The State of New Jersey has completely changed the manner in which the Police, Prosecutor’s Office, Superior and Municipal Courts will handle criminal cases. When a loved one or friend is arrested the first step in the process is the Police are now required to contact the local County Prosecutor’s Office to determine what criminal charges are appropriate and should the Defendant be transported to the County Jail for the next 24 hours. If the Police with the authorization of the Assistant Prosecutor on call decide to issue a Warrant Complaint, the Defendant is taken into custody and transported to the local County Jail. The Police will now issue Warrant Complaints for most Felony charges as well as some Disorderly Persons Offenses. This includes all cases charged under the Domestic Violence Act, even Petty Disorderly Persons Offenses. In the alternative, the Police do still have the ability to issue a Summons to a Defendant in certain circumstances. With a Summons Complaint the Defendant is released on their own recognizance and receives their first court date without remaining in custody or going to the county jail.
Should the Police issue a Warrant Complaint for the Defendant, they are due to appear in Court the following day for his/her first appearance before a Judge. The Defendant will most likely appear via a television screen as they are still in custody at the local jail. At that First Appearance the Defendant will be read their rights and the terms of their release will be determined. If the Defendant is released from custody they will be provided with a Court date for either Early Disposition Court (EDC) in the Superior Court if their case has remained charged as a felony or a date in the Municipal Court where the crime allegedly took place if the case has been downgraded to a Disorderly or Petty Disorderly Persons Offense. If the Prosecutor’s Office moves to hold a person in custody without affording them the opportunity for pre-trial release (only allowed in certain circumstances) a Superior Court Judge will conduct a detention review hearing in the following 48 hours. Obviously, the initial appearance and detention review are extremely important steps in the process and the best opportunity to have a loved one released from custody to handle their case. Hiring an experienced criminal defense attorney is essential to assuring that this early part of the process is handled correctly and your friend or family member is released from custody. Conversely, if the Defendant was fortunate enough to have their case sent to the Municipal Court the procedures of those courts remain the same as prior to January 1, 2017.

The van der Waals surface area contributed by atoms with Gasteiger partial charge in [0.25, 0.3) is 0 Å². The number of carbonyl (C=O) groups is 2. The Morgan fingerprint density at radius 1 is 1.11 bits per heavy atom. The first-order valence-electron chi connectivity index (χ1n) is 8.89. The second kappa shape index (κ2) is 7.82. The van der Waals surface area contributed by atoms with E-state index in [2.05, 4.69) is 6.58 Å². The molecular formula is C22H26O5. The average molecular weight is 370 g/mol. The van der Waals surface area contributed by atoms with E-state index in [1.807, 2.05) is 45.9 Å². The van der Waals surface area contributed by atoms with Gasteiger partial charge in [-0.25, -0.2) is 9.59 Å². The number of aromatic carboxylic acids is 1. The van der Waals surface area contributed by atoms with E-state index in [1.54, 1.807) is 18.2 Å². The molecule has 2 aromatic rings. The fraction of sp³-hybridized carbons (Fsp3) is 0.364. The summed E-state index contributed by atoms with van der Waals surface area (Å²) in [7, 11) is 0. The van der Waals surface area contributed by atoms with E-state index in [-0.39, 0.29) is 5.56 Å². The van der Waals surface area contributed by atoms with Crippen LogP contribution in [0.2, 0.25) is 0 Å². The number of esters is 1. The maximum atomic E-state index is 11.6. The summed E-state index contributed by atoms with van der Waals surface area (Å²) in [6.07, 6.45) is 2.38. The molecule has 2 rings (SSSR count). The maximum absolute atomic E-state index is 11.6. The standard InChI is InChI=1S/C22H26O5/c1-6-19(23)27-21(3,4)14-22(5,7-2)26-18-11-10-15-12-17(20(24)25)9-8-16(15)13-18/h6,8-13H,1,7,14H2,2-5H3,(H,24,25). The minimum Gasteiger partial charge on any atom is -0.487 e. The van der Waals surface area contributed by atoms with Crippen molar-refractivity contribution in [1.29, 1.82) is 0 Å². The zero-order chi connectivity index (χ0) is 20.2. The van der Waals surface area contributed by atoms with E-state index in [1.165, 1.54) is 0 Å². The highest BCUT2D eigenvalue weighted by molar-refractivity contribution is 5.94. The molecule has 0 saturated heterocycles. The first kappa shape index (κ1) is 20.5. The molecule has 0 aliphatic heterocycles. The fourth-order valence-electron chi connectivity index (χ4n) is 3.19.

Speedy Trial Rights
If a Defendant is detained in custody after the detention review, he/she may not remain in custody for more than 90 days without being indicted or formerly charged with the crime. If the Defendant is not indicted within 90 days he/she must be released from custody unless the Court decides it is unsafe. Once the Defendant is indicted by the Grand Jury there must be a trial within 180 days of that indictment, not counting excludable or exempt time. For the first time, it appears that New Jersey has provided the Defendant with Speedy Trial rights that have some reasonable and firm time frames for the completion of their case.
The Criminal Reform has taken New Jersey Criminal Courts into uncharted waters and the need for an experienced criminal defense attorney is greater than ever before. Should you wish to speak about your situation and receive a Free Consultation please reach out to my office.